Muhammad Usman - Too long have we been privileged. Too long have we laid back and played dead as thousands of Muslims torched a Christian Colony, hundreds of pornographic videos of children were released and countless journalists were eternally silenced for uttering truths deemed unacceptable.

The Annual Report of Pakistan (2013) by Amnesty International stated countless human rights violations such as torture, arbitrary detention, enforced disappearances, attacks on health workers etc. Be it the Hindus in Umarkot, Sikhs in Peshawar, Ahmedis in Gujranwala, Christians in Joseph Colony or the Hazara community in Quetta, none have been able to move us from the confines of our comfortable dwellings as we continue to sustain our privilege. However, today I ask, should we really be proud of this "privilege"?

The situation of human rights in Pakistan is quiet complex due to a diverse population, a mixture of both Islamic and secular laws and the challenges of an Islamic democracy. According to a document of the Ministry of Law, Justice and Human Rights a total of 8,648 incidents of human rights violations were reported in the country between January 2012 and September 2015. Only a few were investigated whereas the rest never saw the break of day.

The primary hindrance in the purge of such violations is the social acceptance or norm attached to many of these transgressions. For example, violations such as honour killing, acid attacks, forced marriages and conversions are labeled Islamic by bigots. Furthermore, the post APS National Action Plan and the war against terrorism have legitimised the military's free hand. Some speculations assert that the government is a party to these egregious violations while others argue that the state apparatus is too nimble to take a stand.

When the domestic justice system fails the victim, what other recourse does he have left? The First Optional Protocol on Civil and Political rights presents individuals to communicate their case to the Human Rights Commission (HRC). Although, Pakistan is a party to the UN Covenant on Civil and Political Rights (1966) it has chosen not to sign the First Optional Protocol.

This is counterintuitive to the current health of Pakistani society because ratifying the First Optional Protocol would enable an individual to seek recourse with the HRC. As Dr Anjum, in her paper titled "Human Rights, Humanity and Discrimination," states “these violations have a negative impact on the human rights picture of South Asia, pushing the region into social deprivation and further away from the realisation of the Millennium Development Goals."

Apart from providing refuge to the wronged, ratifying the protocol will place Pakistan in a positive light and will also aid rapport between the multiple signatories of the protocol. From a judicial perspective, such measures would also tighten the leash on the judiciary as individuals who take recourse in the international arena would unveil a skeleton in its unopened closet. Moreover, the government will align its laws with previously signed conventions as the subject of human rights will no longer be taken lightly. Internally, it is the only option available to subdue the Pakistani military’s irrepressible power.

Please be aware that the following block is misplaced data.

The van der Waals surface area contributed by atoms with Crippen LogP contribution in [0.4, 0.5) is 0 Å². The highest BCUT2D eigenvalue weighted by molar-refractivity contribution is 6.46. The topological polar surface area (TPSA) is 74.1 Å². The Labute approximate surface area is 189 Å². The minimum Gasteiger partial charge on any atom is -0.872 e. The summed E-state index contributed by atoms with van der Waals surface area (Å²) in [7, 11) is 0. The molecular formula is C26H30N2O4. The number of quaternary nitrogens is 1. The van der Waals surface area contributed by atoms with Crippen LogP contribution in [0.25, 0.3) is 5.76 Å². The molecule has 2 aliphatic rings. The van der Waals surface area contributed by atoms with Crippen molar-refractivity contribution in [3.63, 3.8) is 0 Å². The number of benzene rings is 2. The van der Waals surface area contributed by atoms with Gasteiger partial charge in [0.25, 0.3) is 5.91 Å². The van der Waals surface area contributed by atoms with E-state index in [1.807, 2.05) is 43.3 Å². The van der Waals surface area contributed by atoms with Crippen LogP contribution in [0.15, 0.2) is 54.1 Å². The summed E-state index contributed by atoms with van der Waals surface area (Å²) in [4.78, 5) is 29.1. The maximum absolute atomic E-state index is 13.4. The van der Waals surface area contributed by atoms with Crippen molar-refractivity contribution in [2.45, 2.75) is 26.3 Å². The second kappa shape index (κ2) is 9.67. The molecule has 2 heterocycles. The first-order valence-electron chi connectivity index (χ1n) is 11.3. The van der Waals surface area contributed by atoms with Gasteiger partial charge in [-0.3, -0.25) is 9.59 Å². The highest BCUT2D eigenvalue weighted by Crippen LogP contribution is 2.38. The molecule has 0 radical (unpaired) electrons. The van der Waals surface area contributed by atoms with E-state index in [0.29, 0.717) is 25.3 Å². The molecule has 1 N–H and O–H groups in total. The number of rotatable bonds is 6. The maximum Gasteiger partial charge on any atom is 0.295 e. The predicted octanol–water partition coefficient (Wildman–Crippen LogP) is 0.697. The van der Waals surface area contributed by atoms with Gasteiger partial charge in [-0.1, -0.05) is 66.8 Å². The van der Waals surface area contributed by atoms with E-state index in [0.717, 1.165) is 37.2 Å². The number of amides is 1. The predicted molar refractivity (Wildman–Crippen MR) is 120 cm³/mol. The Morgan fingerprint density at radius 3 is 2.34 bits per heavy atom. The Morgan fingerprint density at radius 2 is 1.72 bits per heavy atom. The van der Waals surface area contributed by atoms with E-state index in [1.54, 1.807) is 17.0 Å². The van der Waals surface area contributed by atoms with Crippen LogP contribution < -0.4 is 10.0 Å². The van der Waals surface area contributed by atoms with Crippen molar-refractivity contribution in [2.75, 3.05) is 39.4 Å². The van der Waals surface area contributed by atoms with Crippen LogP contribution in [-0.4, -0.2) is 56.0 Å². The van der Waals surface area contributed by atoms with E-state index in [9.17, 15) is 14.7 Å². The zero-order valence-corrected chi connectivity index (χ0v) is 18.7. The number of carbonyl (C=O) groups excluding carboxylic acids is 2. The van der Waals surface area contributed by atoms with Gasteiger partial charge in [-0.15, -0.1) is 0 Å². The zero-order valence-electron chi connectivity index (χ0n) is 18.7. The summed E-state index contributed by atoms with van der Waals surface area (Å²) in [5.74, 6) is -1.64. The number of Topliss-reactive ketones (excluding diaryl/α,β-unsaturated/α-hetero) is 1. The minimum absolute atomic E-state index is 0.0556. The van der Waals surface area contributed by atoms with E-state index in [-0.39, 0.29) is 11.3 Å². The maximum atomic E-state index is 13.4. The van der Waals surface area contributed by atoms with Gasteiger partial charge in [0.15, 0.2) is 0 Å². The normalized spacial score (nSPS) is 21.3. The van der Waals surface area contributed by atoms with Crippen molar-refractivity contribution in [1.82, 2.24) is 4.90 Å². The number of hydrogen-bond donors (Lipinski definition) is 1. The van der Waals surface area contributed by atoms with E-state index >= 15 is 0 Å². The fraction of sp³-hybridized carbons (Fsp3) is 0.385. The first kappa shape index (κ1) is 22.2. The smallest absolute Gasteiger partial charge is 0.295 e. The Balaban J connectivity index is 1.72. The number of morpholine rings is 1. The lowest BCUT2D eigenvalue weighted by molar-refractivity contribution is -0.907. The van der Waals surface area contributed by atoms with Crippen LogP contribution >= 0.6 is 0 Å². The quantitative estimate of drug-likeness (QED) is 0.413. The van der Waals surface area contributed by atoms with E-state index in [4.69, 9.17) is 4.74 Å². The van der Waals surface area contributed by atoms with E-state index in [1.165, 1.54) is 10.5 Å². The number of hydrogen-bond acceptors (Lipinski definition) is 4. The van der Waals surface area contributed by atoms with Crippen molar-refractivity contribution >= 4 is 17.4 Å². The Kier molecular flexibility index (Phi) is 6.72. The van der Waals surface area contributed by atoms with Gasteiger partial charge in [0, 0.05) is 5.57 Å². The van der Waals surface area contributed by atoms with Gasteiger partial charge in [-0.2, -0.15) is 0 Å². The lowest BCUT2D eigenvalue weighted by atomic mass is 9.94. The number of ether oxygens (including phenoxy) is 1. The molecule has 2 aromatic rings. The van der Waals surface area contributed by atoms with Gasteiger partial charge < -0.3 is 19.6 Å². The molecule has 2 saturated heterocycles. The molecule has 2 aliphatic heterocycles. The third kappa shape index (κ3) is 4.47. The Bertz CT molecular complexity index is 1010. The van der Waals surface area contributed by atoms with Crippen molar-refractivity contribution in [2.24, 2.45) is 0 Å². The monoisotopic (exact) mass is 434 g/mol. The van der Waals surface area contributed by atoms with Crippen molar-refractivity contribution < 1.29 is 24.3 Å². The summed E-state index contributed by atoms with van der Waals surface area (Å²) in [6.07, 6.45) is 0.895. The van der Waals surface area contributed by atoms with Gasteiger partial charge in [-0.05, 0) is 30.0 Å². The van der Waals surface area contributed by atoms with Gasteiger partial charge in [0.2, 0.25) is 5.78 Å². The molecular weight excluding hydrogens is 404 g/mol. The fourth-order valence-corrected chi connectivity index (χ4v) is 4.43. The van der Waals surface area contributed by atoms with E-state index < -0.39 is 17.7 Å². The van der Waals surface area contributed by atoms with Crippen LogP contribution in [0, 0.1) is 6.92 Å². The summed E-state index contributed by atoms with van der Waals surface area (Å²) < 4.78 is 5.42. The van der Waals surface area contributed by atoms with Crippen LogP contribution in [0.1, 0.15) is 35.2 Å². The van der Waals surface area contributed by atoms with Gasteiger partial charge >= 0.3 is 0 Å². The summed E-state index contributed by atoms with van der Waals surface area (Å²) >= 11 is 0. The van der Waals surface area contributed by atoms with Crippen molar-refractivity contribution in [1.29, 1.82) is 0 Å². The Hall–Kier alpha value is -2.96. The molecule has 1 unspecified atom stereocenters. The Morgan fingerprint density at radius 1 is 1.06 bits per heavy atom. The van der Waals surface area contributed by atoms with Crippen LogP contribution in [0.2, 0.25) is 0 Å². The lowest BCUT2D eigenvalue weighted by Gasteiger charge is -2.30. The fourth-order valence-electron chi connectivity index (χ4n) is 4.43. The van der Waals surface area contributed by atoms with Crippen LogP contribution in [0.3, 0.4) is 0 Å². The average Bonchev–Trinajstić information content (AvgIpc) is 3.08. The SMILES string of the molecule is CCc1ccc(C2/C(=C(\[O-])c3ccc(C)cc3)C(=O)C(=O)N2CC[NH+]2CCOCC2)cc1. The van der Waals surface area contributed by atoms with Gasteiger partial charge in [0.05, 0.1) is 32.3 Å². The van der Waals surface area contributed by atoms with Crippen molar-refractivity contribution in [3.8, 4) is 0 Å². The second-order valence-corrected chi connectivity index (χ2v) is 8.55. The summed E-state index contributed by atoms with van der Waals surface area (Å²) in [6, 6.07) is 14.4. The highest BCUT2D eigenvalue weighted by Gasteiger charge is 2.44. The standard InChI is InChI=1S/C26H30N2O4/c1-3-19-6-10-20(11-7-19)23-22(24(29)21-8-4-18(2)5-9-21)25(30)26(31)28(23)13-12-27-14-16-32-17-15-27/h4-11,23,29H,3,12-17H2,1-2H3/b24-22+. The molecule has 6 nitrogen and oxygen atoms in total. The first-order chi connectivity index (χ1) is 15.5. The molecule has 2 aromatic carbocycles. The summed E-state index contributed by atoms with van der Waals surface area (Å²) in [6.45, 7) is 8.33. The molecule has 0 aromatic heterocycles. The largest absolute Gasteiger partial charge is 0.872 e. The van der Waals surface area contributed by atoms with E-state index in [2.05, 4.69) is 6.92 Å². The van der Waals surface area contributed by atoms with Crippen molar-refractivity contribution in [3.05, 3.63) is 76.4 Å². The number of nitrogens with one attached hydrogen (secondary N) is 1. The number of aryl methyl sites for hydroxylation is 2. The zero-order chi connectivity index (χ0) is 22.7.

Opponents of the Optional Protocol cleverly argue that the timing for its ratification is not right. With the nation scourged with terror, crime and poverty the Optional Protocol will just have to wait. However, as a nation that needs to grow we must realise that justice cannot and should not wait for anyone. The time for justice and the time for equality is always the present.

Other antagonists argue against the practical implementation of the protocol. They point out the difficulty in creating awareness amongst the illiterate masses. To them I say, if the uneducated people of this country do not come forward as responsible citizens then surely this country’s future is entrenched with copious violations. What they fail to understand is that no cost or burden can amount to the price of an absence of fundamental rights.

The current state of human rights violations in our homeland is a stain on the very ideology of justice for all. Yet the privileged passively sit back and play dead as others rights are trampled upon. As Martin Luther King once said: “Our lives begin to end the day we become silent about the things that matter.”

All in all, it would be naïve to assume that the Optional Protocol is a solution to each impediment of justice, however, it would certainly be one step in the right direction on the road to progress.

The writer is pursuing his bachelors’ degree from the Lahore University of Management Sciences.